- Employers may require up to seven days of notice for foreseeable usage of ESSL, if the employer has written and provided to its employees a policy with procedures for doing so.
- Employers may require reasonable documentation when ESSL is used for more than three days in a row. Employees may provide a written statement regarding ESSL usage in certain circumstances.
- ESSL is protected in that employees must be returned to employment at the same pay (including any adjustment that may have occurred) and with the same benefits and seniority.
- If an employee is terminated, ESSL does not have to be paid out. If an employee is rehired within 120 days, accrued but unused ESSL must be restored.
Employers will be required to give employees notice of ESSL (in English and the employee’s primary language) on January 1, 2024 (or upon hire, if after the law goes into effect). If you have an employee handbook, you’ll need to include the notice there as well. The Minnesota Department of Labor will prepare an employee notice and we will send out once it’s available.
There are a few cities in Minnesota with earned sick leave laws. This law does not preempt a city law that is more generous than ESSL. And finally, you’ll need to note on your employee’s pay statements the number of ESSL hours accrued and available as well as any ESSL used in a given pay period.
Lactation and Pregnancy Accommodations
As of July 1, 2023, there will be more protections in Minnesota for nursing mothers and those in need of pregnancy accommodation. Once signed, the omnibus jobs bill makes the following changes that are effective July 1, 2023:
- Removal of the 12-month limitation for employers to provide breaks to nursing mothers.
- Employers will no longer be able to deny breaks for expressing milk. This is currently permitted if the break would cause disruption to the employer’s operations.
- As with other laws, the space of expressing breast milk must not be a bathroom or toilet stall. In addition, the space must now be a “clean, private, and secure” room close to the work area.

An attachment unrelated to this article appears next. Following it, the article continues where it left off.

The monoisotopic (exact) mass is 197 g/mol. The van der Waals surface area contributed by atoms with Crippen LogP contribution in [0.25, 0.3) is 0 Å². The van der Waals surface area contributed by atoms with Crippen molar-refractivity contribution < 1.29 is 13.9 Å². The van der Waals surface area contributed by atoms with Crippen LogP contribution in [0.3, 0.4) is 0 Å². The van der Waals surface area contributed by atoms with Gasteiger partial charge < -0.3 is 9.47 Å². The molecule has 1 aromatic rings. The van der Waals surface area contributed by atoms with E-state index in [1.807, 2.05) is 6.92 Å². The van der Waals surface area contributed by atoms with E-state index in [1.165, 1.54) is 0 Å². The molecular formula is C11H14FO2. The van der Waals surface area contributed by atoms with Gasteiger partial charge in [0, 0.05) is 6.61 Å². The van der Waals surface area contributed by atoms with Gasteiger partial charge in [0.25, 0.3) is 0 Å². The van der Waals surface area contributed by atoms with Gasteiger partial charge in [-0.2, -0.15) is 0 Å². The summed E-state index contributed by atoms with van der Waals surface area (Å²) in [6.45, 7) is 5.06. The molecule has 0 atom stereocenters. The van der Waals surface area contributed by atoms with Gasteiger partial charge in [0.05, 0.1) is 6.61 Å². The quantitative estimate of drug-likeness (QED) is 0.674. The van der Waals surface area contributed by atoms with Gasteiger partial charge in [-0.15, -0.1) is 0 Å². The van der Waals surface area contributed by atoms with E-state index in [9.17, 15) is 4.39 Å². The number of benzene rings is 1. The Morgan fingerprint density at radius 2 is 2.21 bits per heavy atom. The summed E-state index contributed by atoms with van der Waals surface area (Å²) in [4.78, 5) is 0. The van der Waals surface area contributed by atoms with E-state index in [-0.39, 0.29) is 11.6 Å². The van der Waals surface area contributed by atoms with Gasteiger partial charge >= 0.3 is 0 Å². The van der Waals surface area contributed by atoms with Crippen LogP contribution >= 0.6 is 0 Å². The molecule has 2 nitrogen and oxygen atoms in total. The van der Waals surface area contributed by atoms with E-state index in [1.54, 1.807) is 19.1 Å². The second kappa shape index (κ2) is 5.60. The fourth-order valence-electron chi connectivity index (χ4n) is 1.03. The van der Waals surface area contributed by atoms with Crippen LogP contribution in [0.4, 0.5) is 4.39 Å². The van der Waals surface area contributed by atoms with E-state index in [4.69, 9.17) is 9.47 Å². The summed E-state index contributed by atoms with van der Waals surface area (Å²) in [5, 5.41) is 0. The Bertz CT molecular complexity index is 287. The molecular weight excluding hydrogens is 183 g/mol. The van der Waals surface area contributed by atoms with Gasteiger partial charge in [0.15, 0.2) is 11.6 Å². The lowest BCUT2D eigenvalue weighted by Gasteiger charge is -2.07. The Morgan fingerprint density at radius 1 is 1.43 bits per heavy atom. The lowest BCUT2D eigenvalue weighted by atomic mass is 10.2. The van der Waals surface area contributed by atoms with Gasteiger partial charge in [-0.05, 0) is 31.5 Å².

- Employers will not be able to claim undue hardship for an accommodation for more frequent or longer restroom, food, and water breaks.
- Employees must consider temporary leaves of absence and/or modification in work schedule or job assignment as reasonable accommodations.
- The pregnancy accommodation law will now apply to employers with only one employee (previously, covered employers were those with 15 or more employees.
- Employers will be required to provide notice to employees at the time of hire and when they inquire or request parental leave. Notice in your handbook will be required as well. A sample notice is in the works, and we’ll share once it’s available.
Effective immediately, the definition of a covered employer under the Minnesota Parenting Leave Act has been amended. Previously, the law applied to those with at least 21 employees. Now the law will apply to employers with only one employee. Further, employees had to have worked at least 12 consecutive months with their employer prior to their leave request and for an average number of hours per week equal to half of the full-time equivalent position in the employee’s job classification. These requirements are no longer, which means upon hire, employees will be able to take up to 12 weeks of parental leave.